Steinhart Militare UT 6498 Review
UPDATE-Steinhart/Debaufre released a small crown version of this model for a while. Thanks to the generosity of a fellow member of the Poor Man's Watch Forum, I have that crown, free of charge :) . Here it is fitted to the Militare. I think it looks terrific.
On a Nilsen aviator for a change of pace. This watch would work well with many military style watchbands.
Update: If you are wondering who Steinhart is or are having a hard time tracking the company down, point your browser to Debaufre . After another company threatened to sure Steinhart because they thought that their name and the Steinhart name were too close, Steinhart decided to change their name to Debaufre (an early watch maker who pioneered several innovations in design). Nothing else has changed (aside from models being offered), the service and value are still excellent.
I am starting to associate the arrival of a new Steinhart with good developments in my life. My last one, the World Traveler, arrived a few days before my birthday. The subject of this review, the Militare, has come to me just days before the start of a new job (more $$, better benefits, all that stuff). I view its arrival as a harbinger of good things to come.
I am a sucker for watches with subdials. There is something about that style that says old world class to me. Until now though, I have not owned a Swiss watch with this feature. My newly acquired Steinhart Militare UT 6498 perfectly fills that void. As its name implies, the Militare is designed as an ode to early military watches. The large onion crown, in particular, recalls military watch styles from the time of both of the world wars. (See examples here)
The Militare is a large and attractive watch that measures 42mm in width (50mm with the crown), 50 mm lug to lug, 10 mm in thickness and uses a 22mm lug band width. The watchcase is made of stainless steel and is equipped with a display back that gives a wonderful view of the movement. The crystal on the Militare is made from sapphire, the best material to make a watch crystal from in terms of scratch resistance. The hands and indices on the face are coated with superluminova (a high quality glow-in-the-dark paint) that after 30 seconds of continuous exposure to a light bulb remained visible for slightly more than six hours in darkness. The indices on the face incidentally have both a 12 and 24 hour scale if that is important to you. Water resistance is rated at 5 atm, which should be fine provided you don’t go diving with it. The watch comes with a comfortable, well-made, black leather band that has a signed deployment clasp.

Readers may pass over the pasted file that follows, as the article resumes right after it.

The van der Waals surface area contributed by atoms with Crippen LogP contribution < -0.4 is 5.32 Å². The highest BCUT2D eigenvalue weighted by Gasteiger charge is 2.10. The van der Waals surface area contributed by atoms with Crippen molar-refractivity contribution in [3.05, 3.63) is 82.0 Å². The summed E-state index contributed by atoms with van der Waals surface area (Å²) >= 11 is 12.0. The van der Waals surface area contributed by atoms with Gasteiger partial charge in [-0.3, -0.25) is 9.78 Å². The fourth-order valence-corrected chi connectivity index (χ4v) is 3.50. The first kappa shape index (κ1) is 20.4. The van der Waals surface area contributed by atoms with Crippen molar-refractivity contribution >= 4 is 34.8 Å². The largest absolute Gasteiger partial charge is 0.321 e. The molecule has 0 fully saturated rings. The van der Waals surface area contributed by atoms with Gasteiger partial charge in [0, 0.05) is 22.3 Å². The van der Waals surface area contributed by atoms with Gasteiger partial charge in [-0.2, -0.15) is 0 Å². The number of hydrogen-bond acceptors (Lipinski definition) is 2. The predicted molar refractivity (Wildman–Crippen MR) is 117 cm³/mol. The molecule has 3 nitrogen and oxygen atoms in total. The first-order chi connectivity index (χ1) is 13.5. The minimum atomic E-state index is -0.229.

Internally, the Militare is powered by a Unitas 6498 17 jewel hand wound movement. The Unitas is an old and very well thought of Swiss watch movement. It was originally developed by the Swiss firm of Auguste Reymonde in the 1950’s as a pocket watch movement. Today, it is manufactured by the Swiss movement maker ETA. (For a terrific history of the Unitas and Auguste Reymonde, see: this site) The movement’s large size and robust performance has made it a popular choice for many watch manufacturers these days. The example in the Militare is decorated with an engine turned finish and blued screws and makes for a nice view through the display back. The 6498 does not have a hacking feature if that matters to you. Accuracy of my example appears to be in the neighborhood of ten seconds daily, which is just fine.
To say that I like this watch would be an understatement. It has a unique look to it that pays homage to vintage military timepieces but still manages to look original. It appears to be very well assembled and contains a movement that has a rich heritage. Price wise, this one falls in the middle of Steinhart’s line. Currently listed at $695.00, the Militare is a fine watch and a good buy in my opinion. (Unitas equipped watches run the gamut from a low of $200 to well up into the thousands) I fully expect to get many years of enjoyment from this watch and its apparent high quality speaks very well of Steinhart as a company.
(As an aside, the October 2006 edition of iW (International Watch) magazine has a very nice article about Steinhart. If you want more information about the brand, this would be a good read. Additionally, Steinhart is acquiring a reputation for truly world class customer service. E-mails are returned promptly and any issues or questions are dealt with in a straightforward way. These folks really want their customers to be happy and they provide a level of service that I have frankly never encountered before. If the personal touch matters to you, you’ll love this company).